How can SaaS-based offerings help organizations better manage and protect their data?

SM: For every organization, the management and protection of their data should be an operational imperative. Data management and data protection doesn’t simply mean only knowing what types of data they have – which is a much harder task than many organizations realize – or backing it up, it means understanding your data footprint, where data is housed, how it is protected, if it’s recoverable should a disaster like a ransomware attack occur, and how fast it can be recovered.

The problem is that many organizations rely on legacy data management technology that was primarily developed in the 20th century and not designed solve the IT and cyber threat challenges of today. Legacy technology causes problems for organizations because it was not designed to integrate with modern IT infrastructure or third-party security solutions, is not able to share security protocols, often requires a costly DIY approach to be taken in managing data, and it results in data silos that create not only an expanded attack surface; but a hard to see or invisible attack surface.

Organizations need next-gen data management capabilities that deliver the unique combination of simplicity at scale, alignment with zero trust security principles, AI-powered insights, and 3rd-party extensibility. Together, the integration of these elements allows organizations to address the complexity, inefficiency, cost, and risk, of managing data with legacy solutions, and helps unlock limitless value from data.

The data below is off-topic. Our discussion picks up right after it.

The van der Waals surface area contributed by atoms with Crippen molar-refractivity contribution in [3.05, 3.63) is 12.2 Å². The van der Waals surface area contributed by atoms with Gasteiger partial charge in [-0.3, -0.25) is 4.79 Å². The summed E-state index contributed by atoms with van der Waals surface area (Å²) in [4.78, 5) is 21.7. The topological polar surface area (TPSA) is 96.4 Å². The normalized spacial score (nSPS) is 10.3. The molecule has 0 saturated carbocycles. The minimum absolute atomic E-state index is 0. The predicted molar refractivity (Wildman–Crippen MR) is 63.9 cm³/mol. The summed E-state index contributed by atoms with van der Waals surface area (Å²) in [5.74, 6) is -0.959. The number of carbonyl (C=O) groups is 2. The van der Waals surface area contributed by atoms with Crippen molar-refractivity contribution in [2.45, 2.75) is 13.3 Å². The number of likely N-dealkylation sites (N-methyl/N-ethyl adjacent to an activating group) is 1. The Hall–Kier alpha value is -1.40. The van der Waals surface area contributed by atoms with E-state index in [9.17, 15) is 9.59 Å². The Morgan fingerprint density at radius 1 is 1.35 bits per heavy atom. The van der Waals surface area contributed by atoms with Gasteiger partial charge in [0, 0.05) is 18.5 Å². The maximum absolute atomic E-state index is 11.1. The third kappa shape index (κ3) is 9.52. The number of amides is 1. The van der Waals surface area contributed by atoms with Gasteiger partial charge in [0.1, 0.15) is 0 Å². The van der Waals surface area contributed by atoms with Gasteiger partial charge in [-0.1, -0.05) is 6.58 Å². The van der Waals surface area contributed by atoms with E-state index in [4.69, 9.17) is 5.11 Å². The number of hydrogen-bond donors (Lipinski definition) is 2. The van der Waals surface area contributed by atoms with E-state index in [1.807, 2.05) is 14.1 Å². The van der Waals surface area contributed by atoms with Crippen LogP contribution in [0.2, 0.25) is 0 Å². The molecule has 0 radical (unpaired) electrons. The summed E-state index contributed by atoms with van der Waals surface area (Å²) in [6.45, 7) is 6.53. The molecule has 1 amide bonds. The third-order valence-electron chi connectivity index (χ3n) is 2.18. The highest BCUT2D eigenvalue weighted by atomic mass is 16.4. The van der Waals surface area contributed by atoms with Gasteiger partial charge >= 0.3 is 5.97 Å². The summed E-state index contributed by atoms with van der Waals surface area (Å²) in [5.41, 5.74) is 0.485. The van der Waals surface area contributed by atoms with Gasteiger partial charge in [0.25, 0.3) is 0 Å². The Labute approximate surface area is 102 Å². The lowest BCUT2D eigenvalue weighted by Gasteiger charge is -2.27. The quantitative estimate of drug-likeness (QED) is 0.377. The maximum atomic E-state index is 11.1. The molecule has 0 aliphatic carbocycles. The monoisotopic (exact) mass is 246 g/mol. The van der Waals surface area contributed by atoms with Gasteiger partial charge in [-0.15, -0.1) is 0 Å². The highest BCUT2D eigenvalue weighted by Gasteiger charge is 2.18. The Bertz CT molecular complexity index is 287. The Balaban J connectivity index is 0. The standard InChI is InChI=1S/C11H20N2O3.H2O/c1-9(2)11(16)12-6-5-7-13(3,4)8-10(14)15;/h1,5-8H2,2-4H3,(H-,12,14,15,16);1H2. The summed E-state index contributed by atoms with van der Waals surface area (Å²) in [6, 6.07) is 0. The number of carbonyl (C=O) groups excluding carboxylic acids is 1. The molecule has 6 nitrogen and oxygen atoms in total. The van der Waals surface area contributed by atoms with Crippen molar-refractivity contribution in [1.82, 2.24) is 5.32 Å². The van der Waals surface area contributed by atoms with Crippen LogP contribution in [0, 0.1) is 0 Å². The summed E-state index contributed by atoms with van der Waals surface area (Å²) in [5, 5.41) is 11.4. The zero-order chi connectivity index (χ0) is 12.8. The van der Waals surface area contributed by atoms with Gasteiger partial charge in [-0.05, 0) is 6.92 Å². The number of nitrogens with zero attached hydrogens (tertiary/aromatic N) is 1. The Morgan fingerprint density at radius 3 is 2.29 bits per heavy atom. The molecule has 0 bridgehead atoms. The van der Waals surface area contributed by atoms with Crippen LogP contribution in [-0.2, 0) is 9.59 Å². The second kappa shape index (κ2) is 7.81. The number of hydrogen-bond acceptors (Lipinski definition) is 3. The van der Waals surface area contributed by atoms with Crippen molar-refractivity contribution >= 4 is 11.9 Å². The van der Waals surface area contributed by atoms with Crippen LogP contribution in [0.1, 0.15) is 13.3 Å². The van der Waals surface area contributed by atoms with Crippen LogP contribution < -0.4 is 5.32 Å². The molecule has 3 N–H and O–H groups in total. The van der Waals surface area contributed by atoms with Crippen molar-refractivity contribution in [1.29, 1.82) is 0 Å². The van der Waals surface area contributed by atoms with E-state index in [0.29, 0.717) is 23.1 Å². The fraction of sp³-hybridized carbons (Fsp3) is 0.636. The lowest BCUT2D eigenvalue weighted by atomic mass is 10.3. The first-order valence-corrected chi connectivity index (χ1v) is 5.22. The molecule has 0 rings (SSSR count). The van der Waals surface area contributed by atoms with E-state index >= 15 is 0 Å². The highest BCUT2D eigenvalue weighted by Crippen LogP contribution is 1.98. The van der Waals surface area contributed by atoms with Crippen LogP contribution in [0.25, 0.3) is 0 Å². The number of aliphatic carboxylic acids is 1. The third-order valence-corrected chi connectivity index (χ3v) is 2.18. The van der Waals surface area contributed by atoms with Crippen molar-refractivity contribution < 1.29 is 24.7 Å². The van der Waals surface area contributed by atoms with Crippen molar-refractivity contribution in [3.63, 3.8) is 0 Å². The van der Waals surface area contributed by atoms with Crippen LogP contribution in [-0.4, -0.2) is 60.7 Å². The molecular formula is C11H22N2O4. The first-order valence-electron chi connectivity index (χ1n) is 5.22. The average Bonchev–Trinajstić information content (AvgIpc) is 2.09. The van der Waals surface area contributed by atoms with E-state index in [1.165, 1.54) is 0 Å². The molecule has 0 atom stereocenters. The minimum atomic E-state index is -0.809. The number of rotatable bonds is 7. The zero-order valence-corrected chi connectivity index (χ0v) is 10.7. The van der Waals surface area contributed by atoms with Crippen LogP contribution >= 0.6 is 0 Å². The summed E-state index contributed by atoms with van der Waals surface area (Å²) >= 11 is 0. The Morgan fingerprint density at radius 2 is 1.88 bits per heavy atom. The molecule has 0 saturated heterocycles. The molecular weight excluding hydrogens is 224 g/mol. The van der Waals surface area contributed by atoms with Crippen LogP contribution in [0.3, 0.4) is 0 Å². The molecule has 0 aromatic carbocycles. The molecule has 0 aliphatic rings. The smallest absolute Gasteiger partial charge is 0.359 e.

Any other tips or recommendations for organizations looking to manage their constantly growing data and cyber risk?

SM: Based on our observations, here are five best practices that organizations and leaders can adopt:

    1. Accept & embrace your data proliferation: Increased technology adoption, accelerated by the pandemic, has resulted in excessive data generation that IT and security teams must now get a handle on to adequately manage, govern, protect, and benefit, from it.
    2. Review & revise your data policies and management approach: Consider how you are collecting, governing, managing, storing, protecting, and backing up data. Relying on the way data has always been managed, and with legacy data management technology, isn’t enough in today’s cyber threat environment. Work backwards from the outcome you are looking to achieve and review your data management technology based on its next-gen capabilities.
    3. Invest in immutable backup technology: Invest in data management technology that has immutability baked in and not added as an afterthought. Immutable backups and their data cannot be modified, encrypted or deleted, making them one of the purest ways to tackle ransomware as they ensure the original back job is kept inaccessible.
    4. Adopt the 3-2-1 rule to backups, and consider a +1: Under this rule, you must have at least three copies of your data, store the copies on two different types of media, and keep one backup copy offline or offsite. This simple approach means you will always have an available and usable backup of your data and systems. Offsite and offline backups not only limit the effects of ransomware but help to maintain business continuity. However, now it’s time to consider going beyond by adding a +1 to the 3-2-1 rule by leveraging data isolation solutions that provide an isolated and protected backup that can be quickly restored from (they may be more cost effective too).
    5. Test & test again: You may already have a backup schedule, you may have implemented the 3-2-1 rule, and even immutability, however, testing the implementation of these solutions and best practices and how long it will take to recover from your backup is vital.